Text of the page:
Biden grants Qatar major US ally designation
WASHINGTON — President Joe Biden named Qatar a major non-NATO ally on Monday, a largely symbolic honor but meant to express his administration’s gratitude for the small Persian Gulf country’s assistance with evacuations. of Afghanistan and at the end of last year’s Israel-Hamas war in Gaza.
Biden announced the designation during a meeting with Qatar’s ruling leader at the White House. It comes as he seeks the gas-rich nation to step in again to help the West as it faces the prospect of a European energy crisis if Russia invades Ukraine.
“Qatar is a good friend and a reliable partner,” Biden said hours before formally notifying Congress of the nomination. “It’s been long overdue.”
The move could come in handy in Qatar’s bid to secure US approval for a sale of more than $500 million of MQ-9 Reaper drones, demand that has languished since 2020.
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A senior administration official, who spoke on condition of anonymity to discuss the decision, said the non-NATO ally designation was unrelated to Biden’s hopes that Qatar helps European allies with an energy contingency plan if Russia invades Ukraine. The official said the designation relates to Qatar’s aid to Afghanistan and the Middle East.
Qatar played a pivotal role in helping last summer’s US military evacuations of Afghans who aided the US war effort along with US citizens.
Qatar is also home to the largest US airbase in the Middle East and has served as an intermediary with the Taliban for the past three administrations as they attempted to end America’s longest war.
Qatar is the 18th country to receive this designation, the last being Brazil in 2019. It offers defense trade and security cooperation benefits, including eligibility for loan programs and priority delivery of certain military sales.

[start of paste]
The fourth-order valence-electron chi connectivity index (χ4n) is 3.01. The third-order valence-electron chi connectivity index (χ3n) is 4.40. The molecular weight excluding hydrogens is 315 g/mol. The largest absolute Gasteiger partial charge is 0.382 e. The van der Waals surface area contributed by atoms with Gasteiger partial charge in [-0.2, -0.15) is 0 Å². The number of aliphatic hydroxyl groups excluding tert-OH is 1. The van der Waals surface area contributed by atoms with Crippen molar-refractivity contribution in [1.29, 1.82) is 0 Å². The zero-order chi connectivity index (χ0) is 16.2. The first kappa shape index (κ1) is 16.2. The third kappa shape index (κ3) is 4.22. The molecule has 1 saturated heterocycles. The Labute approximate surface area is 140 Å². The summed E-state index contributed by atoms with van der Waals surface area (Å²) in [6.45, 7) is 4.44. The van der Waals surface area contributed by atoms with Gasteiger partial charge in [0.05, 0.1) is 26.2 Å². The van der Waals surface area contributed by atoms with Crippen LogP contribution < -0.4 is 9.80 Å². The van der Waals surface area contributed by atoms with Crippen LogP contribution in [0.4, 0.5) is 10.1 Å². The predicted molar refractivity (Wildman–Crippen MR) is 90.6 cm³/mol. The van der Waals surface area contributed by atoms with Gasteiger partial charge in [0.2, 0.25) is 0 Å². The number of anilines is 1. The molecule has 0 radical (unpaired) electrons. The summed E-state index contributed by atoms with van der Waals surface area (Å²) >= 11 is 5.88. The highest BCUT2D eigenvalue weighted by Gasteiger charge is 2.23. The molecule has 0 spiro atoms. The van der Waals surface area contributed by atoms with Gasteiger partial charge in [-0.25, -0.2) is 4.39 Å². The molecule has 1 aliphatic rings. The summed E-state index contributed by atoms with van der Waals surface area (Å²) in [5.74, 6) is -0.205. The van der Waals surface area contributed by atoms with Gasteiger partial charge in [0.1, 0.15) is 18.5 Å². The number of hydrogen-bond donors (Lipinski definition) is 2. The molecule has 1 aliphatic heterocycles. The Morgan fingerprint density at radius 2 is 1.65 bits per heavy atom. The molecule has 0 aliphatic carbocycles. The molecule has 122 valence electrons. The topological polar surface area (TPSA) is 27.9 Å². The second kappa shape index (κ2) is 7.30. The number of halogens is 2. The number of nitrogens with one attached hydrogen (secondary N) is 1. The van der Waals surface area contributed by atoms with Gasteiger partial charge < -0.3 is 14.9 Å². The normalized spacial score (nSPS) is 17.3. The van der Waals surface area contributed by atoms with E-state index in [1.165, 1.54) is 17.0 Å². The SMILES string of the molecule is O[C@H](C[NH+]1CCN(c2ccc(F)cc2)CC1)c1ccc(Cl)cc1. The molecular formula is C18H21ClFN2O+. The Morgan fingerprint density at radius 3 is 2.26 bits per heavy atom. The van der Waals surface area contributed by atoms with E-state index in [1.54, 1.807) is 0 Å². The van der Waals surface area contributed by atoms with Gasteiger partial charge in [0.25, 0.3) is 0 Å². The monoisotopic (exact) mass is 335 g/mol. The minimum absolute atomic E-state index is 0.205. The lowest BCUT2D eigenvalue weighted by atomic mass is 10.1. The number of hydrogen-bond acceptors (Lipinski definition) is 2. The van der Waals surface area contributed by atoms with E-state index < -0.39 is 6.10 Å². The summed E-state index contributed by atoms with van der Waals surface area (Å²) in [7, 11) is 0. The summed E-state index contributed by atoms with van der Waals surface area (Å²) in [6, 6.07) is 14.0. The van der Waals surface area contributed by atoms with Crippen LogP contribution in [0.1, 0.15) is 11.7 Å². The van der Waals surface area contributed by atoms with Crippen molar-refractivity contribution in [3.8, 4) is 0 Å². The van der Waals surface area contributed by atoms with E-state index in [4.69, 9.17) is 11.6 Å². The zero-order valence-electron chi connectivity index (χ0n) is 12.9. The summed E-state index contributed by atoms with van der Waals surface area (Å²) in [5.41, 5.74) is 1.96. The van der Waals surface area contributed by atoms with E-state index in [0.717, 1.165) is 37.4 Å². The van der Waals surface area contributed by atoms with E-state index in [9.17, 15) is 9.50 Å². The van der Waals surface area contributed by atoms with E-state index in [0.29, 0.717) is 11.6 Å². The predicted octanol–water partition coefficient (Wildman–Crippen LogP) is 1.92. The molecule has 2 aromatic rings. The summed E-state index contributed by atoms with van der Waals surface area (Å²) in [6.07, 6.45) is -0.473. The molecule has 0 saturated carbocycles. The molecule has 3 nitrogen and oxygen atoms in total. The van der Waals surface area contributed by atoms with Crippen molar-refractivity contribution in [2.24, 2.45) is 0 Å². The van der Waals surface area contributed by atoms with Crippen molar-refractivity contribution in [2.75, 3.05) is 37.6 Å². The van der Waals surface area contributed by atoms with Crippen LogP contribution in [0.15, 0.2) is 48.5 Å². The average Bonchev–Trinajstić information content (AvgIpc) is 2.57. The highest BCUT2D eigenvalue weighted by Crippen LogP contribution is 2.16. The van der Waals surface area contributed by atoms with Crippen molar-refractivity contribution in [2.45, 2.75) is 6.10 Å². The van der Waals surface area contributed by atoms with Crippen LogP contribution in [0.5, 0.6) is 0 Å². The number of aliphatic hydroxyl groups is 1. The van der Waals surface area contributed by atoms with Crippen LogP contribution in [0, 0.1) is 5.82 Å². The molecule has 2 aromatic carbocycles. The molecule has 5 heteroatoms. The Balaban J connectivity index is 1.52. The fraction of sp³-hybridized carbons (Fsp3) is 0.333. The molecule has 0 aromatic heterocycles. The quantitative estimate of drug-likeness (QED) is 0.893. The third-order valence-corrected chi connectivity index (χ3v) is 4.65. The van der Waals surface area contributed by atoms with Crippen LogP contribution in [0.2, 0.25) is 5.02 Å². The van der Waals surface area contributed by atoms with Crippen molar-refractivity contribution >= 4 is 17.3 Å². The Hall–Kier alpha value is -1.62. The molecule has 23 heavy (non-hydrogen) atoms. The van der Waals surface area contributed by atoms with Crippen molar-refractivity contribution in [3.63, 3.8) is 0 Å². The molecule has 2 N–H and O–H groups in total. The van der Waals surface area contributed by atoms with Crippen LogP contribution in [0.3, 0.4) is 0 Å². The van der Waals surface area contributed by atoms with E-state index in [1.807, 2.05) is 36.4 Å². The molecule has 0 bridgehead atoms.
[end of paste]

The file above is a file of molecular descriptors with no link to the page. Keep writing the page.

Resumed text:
“We are very happy and proud of this excellent relationship,” Qatar’s ruling Emir Tamim bin Hamad Al Thani said. “We will continue to work together to find ways and means to bring peace to our region.”
The country was a key broker with Hamas during last year’s 11-day conflict, which administration officials feared could escalate into a longer and bloodier war.
Now, with some 100,000 Russian troops massed on the Ukrainian border, experts say Qatar – the world’s second largest exporter of liquefied natural gas, or LNG – is eager to help again, but may only be able to offer aid. limited if Russia continues to disrupt the flow of energy supplies to Europe.
“Qatar sees this as an opportunity to further improve its relationship with the United States after Afghanistan,” said Yesar Al-Maleki, an energy economist at the Middle East Institute in Washington. “But it’s going to be very difficult to do because there’s no oversupply.”
Qatar is already producing at full capacity, with much of its supply contracted to Asia. Even if some US allies in the Pacific, including India, Japan and South Korea, are persuaded to divert some LNG contract orders to Europe, this will have little impact in mitigating the blow, according to energy analysts.
White House officials have been in talks with Asian partners on contingency planning, according to the senior administration official.
Biden and Tamim also used Monday’s meeting to discuss Middle East security and the situation in Afghanistan, where humanitarian conditions have deteriorated following last year’s U.S. withdrawal and takeover. Taliban control. The leaders also discussed US efforts to resuscitate the 2015 Iran nuclear deal.
But a possible contingency plan should Russia decide to cut off gas supplies to Europe was perhaps the most pressing issue on the agenda.
The Biden administration says the plan being developed will not rely solely on “one or two” vendors. Instead, the effort would require “a multitude of sources” to offset a Russian cut, according to a senior Biden administration official who spoke on condition of anonymity.
Suppliers in Australia – the world’s largest supplier of LNG – as well as Italy, the Netherlands, Norway and the United States are among those Biden administration officials have sought to help if needed.
Natural gas futures prices surged last week amid growing fears that a potential dispute could disrupt Russian exports transiting through Ukraine to Europe. The crisis has been aggravated by Russia, which typically provides around 40% of Europe’s natural gas supply, cutting its exports by around 25% in the fourth quarter of 2021 compared to the same period of 2020 despite prices global high.
Gallery: Biden meets with Qatar’s leader in the Oval Office